Thursday's Fish Wrap

All the news that's fit to rant aboutHello, Canadians. Stand by for neeeeeeews. The Cubbies are out of it, Fox execs are crying in their beer, and the Chicago Sun-Times has found a new goat. If I were that fan who foiled Alou's foul catch in game six I'd move to Florida real quick. Illinois' governor is offering entry into the witness protection program. Jeb Bush offers a mansion on the Florida coast.

The quadrennial National Monopoly Championships begin today in Chicago. It's not too late to study up. Bill Gates is the #1 seed.

It's National Feral Cat Day. Have one for lunch today.

  1. Today's the day for Apple's big music announcement. I'll post details here as soon as Patrick and Andrew Hahn get back from Moscone Center. UPDATE: As expected, Apple announced iTunes for Windows today, including the iTunes Music Store. Steve Jobs says, "This isn't some baby version of iTunes. It's the whole thing." Apple is aiming for 100,000,000 downloads within one year. Download your copy from Apple now.
  2. A new Microsoft security bulletin warns of five, count 'em, five new critical flaws in Windows and Exchange Server. This is the first of Microsoft's monthly updates. Under its new regime, MS will hold onto critical updates and release them all at once every month. Jeff Jones, director of Microsoft Security told ZDNet "All of the five critical (vulnerabilities) are, of course, critical, so that means they are wormable." How reassuring.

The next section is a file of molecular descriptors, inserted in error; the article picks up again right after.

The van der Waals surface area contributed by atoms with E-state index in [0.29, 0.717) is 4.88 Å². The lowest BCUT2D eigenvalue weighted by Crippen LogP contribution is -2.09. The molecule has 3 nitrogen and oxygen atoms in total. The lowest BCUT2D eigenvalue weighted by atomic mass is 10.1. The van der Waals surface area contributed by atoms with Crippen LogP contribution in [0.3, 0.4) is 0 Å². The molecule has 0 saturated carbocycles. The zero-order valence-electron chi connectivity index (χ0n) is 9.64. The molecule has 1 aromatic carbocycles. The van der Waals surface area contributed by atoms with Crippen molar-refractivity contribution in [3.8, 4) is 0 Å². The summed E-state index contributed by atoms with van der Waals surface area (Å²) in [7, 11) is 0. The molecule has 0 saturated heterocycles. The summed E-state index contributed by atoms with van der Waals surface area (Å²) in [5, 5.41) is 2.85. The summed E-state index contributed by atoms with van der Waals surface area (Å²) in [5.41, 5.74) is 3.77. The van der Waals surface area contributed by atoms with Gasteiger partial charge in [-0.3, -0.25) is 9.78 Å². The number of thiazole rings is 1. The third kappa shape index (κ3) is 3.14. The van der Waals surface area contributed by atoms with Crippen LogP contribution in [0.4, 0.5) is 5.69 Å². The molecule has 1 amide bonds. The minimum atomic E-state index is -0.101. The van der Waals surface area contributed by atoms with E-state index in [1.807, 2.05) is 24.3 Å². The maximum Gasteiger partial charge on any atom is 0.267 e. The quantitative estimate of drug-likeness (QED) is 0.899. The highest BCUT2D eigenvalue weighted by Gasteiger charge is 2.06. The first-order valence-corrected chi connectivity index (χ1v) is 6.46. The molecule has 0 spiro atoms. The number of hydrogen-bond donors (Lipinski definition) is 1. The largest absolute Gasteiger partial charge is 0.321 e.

3. The FCC is about to approve a rule that would require all PCs and other digital video devices to contain copy protection. The so-called "digital flag" rule would protect digital TV broadcasts from piracy. The proposed system would require every device used by a consumer who wants to watch digital programming to include a copy protection scheme to be approved by the MPAA. Even Microsoft is against this one.
  4. Verisign says there's no technical problem with Site Finder, and it plans to revive the service but promises 30-60 day notice. The "benefits to users" outweigh the hassle to network admins. Yeah right.
  5. Lame duck California Governor, Gray Davis, signed a pioneering online privacy bill into law yesterday. The law, the first in the nation, goes into effect July 1. It requires sites that collect personal information have a privacy policy and actually adhere to it. AOL fought the bill vigorously. Makes you wonder doesn't it?